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Downgraded from a hurricane to a tropical storm, Irma flooded several northern Florida cities with heavy rain and high storm surge on Monday as it headed out of the state after cutting power to millions and ripping roofs off homes.
Hurricane Irma | In Photos

In Photos: Irma carves deadly path of destruction


Staff Writers

Tuesday, September 12, 2017, 2:29 - Some 6.7 million homes and businesses in Florida and nearby states still had no power on Tuesday after the pummeling from Hurricane Irma, as utility companies scrambled to get the lights back on in one of the biggest power restoration efforts in U.S. history.

The total number of customers, representing about 13 million people, dipped from a peak of more than 7.4 million customers late on Monday. But some people in the hardest hit areas of Florida may have to wait weeks before they get power back.

Irma hit southwest Florida on Sunday morning as a dangerous Category 4 storm, the second-highest level on the five-step Saffir-Simpson scale. It gradually weakened as it headed through the state, becoming a tropical storm and then a tropical depression on Monday. 

Irma, one of the most powerful Atlantic hurricanes on record before it arrived in the United States, killed 43 people in its rampage through the Caribbean and at least 11 in Florida, Georgia and South Carolina.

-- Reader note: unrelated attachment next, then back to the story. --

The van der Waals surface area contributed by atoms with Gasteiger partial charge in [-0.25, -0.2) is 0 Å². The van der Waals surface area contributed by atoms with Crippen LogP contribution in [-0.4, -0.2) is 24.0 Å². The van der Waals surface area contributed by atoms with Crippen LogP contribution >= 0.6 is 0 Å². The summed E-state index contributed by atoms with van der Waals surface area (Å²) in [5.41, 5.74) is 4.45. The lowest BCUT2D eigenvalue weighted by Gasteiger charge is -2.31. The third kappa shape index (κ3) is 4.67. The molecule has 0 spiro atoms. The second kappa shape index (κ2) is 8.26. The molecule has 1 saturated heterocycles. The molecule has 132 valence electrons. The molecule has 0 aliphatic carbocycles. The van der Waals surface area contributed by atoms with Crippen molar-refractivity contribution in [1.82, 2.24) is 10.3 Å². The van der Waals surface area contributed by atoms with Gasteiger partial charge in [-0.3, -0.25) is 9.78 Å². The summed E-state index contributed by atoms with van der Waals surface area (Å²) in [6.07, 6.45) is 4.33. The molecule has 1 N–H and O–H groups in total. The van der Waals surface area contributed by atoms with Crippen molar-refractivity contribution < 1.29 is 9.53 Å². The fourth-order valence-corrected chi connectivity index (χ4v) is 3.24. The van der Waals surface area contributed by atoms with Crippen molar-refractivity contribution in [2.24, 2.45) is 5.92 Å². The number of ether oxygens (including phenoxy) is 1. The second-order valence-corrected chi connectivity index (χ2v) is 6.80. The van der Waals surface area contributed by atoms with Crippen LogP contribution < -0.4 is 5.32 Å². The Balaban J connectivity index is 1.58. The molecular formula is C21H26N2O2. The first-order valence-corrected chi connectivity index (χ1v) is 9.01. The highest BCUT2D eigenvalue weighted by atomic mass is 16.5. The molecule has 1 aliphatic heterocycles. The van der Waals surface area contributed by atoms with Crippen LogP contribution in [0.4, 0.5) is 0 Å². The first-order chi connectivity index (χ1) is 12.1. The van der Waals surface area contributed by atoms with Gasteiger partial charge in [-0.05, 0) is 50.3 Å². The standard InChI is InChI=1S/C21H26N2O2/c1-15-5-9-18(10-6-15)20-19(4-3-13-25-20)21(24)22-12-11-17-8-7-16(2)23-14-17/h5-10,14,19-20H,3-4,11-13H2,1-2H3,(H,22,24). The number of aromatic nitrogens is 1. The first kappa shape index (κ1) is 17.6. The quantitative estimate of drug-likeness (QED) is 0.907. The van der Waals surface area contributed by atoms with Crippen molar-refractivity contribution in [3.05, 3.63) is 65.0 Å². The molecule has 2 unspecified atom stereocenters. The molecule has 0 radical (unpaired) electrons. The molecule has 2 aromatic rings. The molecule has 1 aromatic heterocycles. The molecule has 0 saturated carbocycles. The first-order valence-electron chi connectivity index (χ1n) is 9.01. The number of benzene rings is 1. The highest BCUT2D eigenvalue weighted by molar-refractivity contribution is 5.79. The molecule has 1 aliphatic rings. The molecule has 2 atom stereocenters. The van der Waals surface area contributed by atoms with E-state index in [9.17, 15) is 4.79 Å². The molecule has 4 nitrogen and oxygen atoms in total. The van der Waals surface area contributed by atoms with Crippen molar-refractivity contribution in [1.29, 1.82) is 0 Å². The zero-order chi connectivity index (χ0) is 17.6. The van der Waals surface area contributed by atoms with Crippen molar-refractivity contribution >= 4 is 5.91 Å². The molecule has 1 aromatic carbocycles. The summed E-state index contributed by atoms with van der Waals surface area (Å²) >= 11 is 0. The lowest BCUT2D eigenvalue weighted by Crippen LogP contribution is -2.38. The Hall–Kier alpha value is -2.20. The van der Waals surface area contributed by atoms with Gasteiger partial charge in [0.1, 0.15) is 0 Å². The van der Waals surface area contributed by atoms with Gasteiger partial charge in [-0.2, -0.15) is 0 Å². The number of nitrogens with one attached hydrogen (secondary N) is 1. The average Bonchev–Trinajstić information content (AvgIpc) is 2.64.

Below is a look at some of the devastating impacts so far.

Storm damage is seen from the air after hurricane Irma passed Tortola, in the British Virgin Islands, September 11, 2017. Picture taken September 11, 2017. Captain George Eatwell RM/Ministry of Defence handout via REUTERS

British Army Commandos take part in recovery efforts after hurricane Irma passed Tortola, in the British Virgin Islands, September 11, 2017. Picture taken September 11, 2017. Captain George Eatwell RM/Ministry of Defence handout via REUTERS

Damage is seen to the marina in St. Marys after Hurricane Irma passed through in St Marys, Georgia, U.S., September 12, 2017. REUTERS/Chris Keane

Residents sit on their front porch watching water reside after Hurricane Irma in Everglades City, Florida, U.S., September 11, 2017. REUTERS/Bryan Woolston

People push a flooded car off a street following Hurricane Irma in North Miami, Florida, U.S., September 11, 2017. REUTERS/Carlo Allegri

Flood water from Hurricane Irma surround a damaged mobile home in Bonita Springs, Florida, U.S., September 10, 2017. REUTERS/Bryan Woolston

Flamingos stand on straw bedding in a secure room after the flock at Busch Gardens Tampa Bay was herded to safety due to the approach of Hurricane Irma in Tampa, Florida, U.S. September 10, 2017. Busch Gardens Tampa Bay/Handout via REUTERS

The crumbled canopy of a gas station damaged by Hurricane Irma is seen in Bonita Springs, Florida, U.S., September 10, 2017. REUTERS/Bryan Woolston

A partially submerged car is seen at a flooded area in Coconut Grove as Hurricane Irma arrives at south Florida, in Miami, Florida, U.S., September 10, 2017. REUTERS/Carlos Barria